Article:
Mon, Aug 27, 2007 - Page 8 News List

High-level US-Taiwan dialogue is necessary

By Liu Kuan-teh 劉冠德

As expected, the administration of US President George W. Bush took the opportunity to punish President Chen Shui-bian (陳水扁) during his transit in the US en route to the nation's diplomatic allies in Central America. The reason for this, without any doubt, lies in Chen's insistence on pushing for a referendum on using the name "Taiwan" to apply for membership in the UN.

Chen staged a "silent protest" against what he called "an uncomfortable and inconvenient" stopover in Anchorage, Alaska. Chen decided to meet American Institute in Taiwan (AIT) honorary chairman William Brown in his aircraft cabin instead of venturing into the airport VIP lounge.

Despite stressing its respect for Taiwan's democracy and people, there is a clear tendency from the Bush administration to separate them from Chen and his own political agenda. If this is the case, more punishment can be expected if Taipei and Washington fail to come up with a way to talk.

Punishing Chen while not defying the US' commitment to Taiwanese democracy constitutes the main element of such a strategy. The US seems to be looking forward to dealing with the next Taiwanese president -- ?hopefully someone the perceive as rational and cooperative.

In his conversation with Brown, Chen suggested Bush send a special envoy from either the State Department or the Department of Defense to engage in face-to-face dialogue with him in Taipei.

Such a scenario implies that the current channels of the AIT and Taipei Economic and Cultural Office in Washington do not function well. It also suggests that the US bureaucracy that handles affairs with Taiwan might be providing insufficient or prejudiced opinions on the real situation in Taiwan.

Direct talks with an envoy who can represent Bush will provide an arena for both sides to go into details and faithfully share bilateral concerns. The 2004 referendum and the wording of "ceasing the function of the National Unification Council" last year are two prominent examples of such up-close-and-personal dialogue.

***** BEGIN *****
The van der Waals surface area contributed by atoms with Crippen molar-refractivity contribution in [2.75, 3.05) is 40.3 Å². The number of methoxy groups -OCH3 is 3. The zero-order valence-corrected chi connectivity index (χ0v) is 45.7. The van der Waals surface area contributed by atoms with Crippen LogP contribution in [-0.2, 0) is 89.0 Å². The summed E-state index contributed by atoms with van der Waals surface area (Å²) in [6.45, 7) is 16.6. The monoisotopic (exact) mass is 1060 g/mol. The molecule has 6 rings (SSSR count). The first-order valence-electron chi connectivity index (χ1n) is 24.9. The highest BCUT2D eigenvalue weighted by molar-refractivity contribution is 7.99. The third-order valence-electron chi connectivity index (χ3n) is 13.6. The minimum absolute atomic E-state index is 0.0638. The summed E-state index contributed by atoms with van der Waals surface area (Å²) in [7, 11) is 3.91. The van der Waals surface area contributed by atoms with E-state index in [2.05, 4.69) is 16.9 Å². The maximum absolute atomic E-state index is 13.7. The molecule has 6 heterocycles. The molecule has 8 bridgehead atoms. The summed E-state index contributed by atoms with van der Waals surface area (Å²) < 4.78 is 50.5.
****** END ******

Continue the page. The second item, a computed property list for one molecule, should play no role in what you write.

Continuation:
There is no doubt that most people in Washington think Chen is a "trouble-maker." They see Chen's push for Taiwanese independence -- through holding a referendum, introducing a new constitution and listing the so-called "four wants and one without" -- as needless provocation of China. The US does not want to be dragged into cross-strait conflicts.

From the US viewpoint, Chen seems to be taking the country's assistance for granted. Washington increasingly sees Chen as an irresponsible politician who cares only about elections and fails to appreciate the difficulty of the US position.

The key miscommunications and misperceptions come largely from the timing and judgment of the rhetoric even if the underlying policies being adopted by the Chen administration are in line with its course toward democratic consolidation.

Therefore, what's important now is to seek an opportunity for direct and high-level dialogue between Taipei and Washington. There is still room for both sides to straighten things out or to come up with a mutually acceptable solution. Political punishment on transit treatment is not helpful for future talks.

Liu Kuan-teh is a Taipei-based political commentator.

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